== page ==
Testimony of Ralph V. Whitworth

The U.S. Securities and Exchange Commission
September 13, 2000
The Independence of the U.S. Audit Profession

Mr. Chairman and Commissioners my name is Ralph Whitworth. I am Managing Member of Relational Investors LLC, a private investment manager specializing in strategic block investments in publicly traded U.S. companies. I am also Chairman of the Board of Apria Healthcare Group Inc. and a director of Mattel, Inc., Sirius Satellite Radio, Inc., Tektronix, Inc. and Waste Management, Inc. While I hold these various posts, I am not representing those entities here today but rather expressing my personal views on a subject of critical importance to investors.

Thank you for giving me the opportunity to testify before you today. I commend you for holding these hearings and for your proposed rulemaking. This effort flows logically and necessarily from your earlier commendable work on audit committees and your staff's work on the phenomenon of "managed earnings". Your work impacts powerful interests and you have no doubt come under pressure as you move closer to a final rule. Though I do not agree with every detail of the proposed rule, I strongly believe you are on the right track and I encourage you to push on.


Auditor independence goes to the very essence of our capital markets and is inextricably linked to the efficiency and robustness of our capitalist system. Social theorists and economists offer many explanations for the incredible strength and efficiency of the U.S. economy and its life blood capital markets. A primary distinguishing feature of American capitalism relative to virtually all other models throughout the world is our stringent system of financial reporting and the central role played by the audit profession in infusing that system with credibility and integrity. This role even spills over to popular culture ensuring the integrity of such American traditions as the Oscars and the Miss America Pageant.

When investors read the heading "Report of Independent Auditors" in company annual reports and when they are asked to approve "Outside Independent Auditors" on most companies' proxy cards each year, those words are pregnant with enormous meaning-independence, integrity, objectivity and security. Unfortunately, today in all too many cases those words should be punctuated with a giant asterisk. Unbeknownst to investors who rely on them, these "independent" firms may have powerful business relationships with the company which far outweigh, in economic terms, the audit function.

I have long subscribed to Justice Brandeis' oft repeated quote that "sunlight is...the best of disinfectants," but sunlight alone will not suffice here. It is both the fact and appearance of auditor independence that infuses our capital markets with integrity. The credibility of American "numbers" has a direct and material impact on capital costs and the efficiency of our markets. Therefore, when striking a balance between my bias toward unfettered enterprise and the competing interest of efficient capital markets I have concluded that prophylactic solutions are indicated. The public interest in the continued vigor and optimization of our capital markets far outweighs any constraint well-reasoned prohibitions on non-audit services may impose on the accounting profession. Considering the imprimatur of trust that the audit profession injects into the conduct of its work and the broad public interest in efficient capital markets, it is reasonable to draw analogies to standards of independence common in our judicial system or for public officials. In these areas, appearances of conflicts are as damaging as conflicts in fact.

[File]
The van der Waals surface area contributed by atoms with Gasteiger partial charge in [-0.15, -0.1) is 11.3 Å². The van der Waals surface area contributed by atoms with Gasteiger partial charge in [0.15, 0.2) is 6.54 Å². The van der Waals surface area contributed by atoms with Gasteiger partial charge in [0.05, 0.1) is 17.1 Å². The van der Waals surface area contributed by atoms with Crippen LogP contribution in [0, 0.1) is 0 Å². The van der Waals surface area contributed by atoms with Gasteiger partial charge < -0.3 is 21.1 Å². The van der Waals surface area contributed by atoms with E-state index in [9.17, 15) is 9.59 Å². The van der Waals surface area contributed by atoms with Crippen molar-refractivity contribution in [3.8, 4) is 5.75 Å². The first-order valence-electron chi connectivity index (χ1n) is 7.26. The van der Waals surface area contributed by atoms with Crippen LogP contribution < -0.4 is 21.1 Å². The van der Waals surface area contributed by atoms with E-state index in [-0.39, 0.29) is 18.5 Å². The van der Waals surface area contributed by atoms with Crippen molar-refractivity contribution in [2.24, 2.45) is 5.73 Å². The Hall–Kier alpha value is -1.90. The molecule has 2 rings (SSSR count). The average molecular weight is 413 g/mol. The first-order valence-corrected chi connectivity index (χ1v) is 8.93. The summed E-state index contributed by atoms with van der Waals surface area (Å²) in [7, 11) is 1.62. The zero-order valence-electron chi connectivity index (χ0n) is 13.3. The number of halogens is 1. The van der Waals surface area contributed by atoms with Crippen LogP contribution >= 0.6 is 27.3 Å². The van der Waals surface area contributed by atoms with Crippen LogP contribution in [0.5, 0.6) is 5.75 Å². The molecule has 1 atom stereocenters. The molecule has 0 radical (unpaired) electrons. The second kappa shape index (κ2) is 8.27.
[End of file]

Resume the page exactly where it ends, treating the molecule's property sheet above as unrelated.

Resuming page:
Because of the importance I place on the appearance of independence in the external audit function, I start from the presumption that all non-audit services for audit clients should be prohibited. This presumption should only be overcome where some overriding reason, independent of cost and convenience, says that the external audit firm is uniquely qualified or situated to perform the non-audit services.

Prohibitions on non-audit services and enhanced disclosure alone will not go far enough in addressing auditor independence. The value of the audit relationship itself creates a dynamic that can, and I believe in many cases does, compromise auditor independence. As a part of this process, audit committees must assume a heightened level of responsibility for ensuring the independence of external auditors. It must be clear to external auditors that they work for the audit committee. This means that the audit committee should approve all assignments (both audit and non-audit) for the external auditor and be integrally involved in negotiating fees and other features of the relationship. The audit committee should also put in place processes designed to uncover and prevent undue pressure from management on external auditors.

As with most things in this increasingly complex world, as soon as one gets past the theory of auditor independence the proverbial "devil in the details" brandishes its horns. My experience serving on seven public company boards over the past ten years and particularly my experience serving on and chairing audit committees tells me that prohibitions on non-audit activities must be approached very carefully. Line drawing in some areas can be very difficult and there are special circumstances where the external audit firm may be uniquely situated or qualified to perform non-audit functions. I will attempt to illuminate these observations below in addressing the specifics of your proposed rule.

Because of the inherent complexity of a regulatory scheme that relies heavily on prohibiting non-audit services, I offer an alternative scheme at the close of my testimony. This alternative mandates certification and disclosure by the audit committee combined with a bright-line limitation on the amount of fees for non-audit services.

The Proposed Rule

Here are my comments on the specifics of the proposed rule:

Bookkeeping: Auditors should not be keeping the books they audit and therefore in general should not be allowed to provide such services to audit clients. An exception should be considered for one-time assignments in emergency situations. In the wake of the Waste Management/USA Waste Services merger many of the company's field controllers became seriously behind in basic bookkeeping functions threatening the quality of our financial closes and our internal controls. In response, we marshaled an emergency team of accountants from both our external and internal audit firms to help bring the books up to date.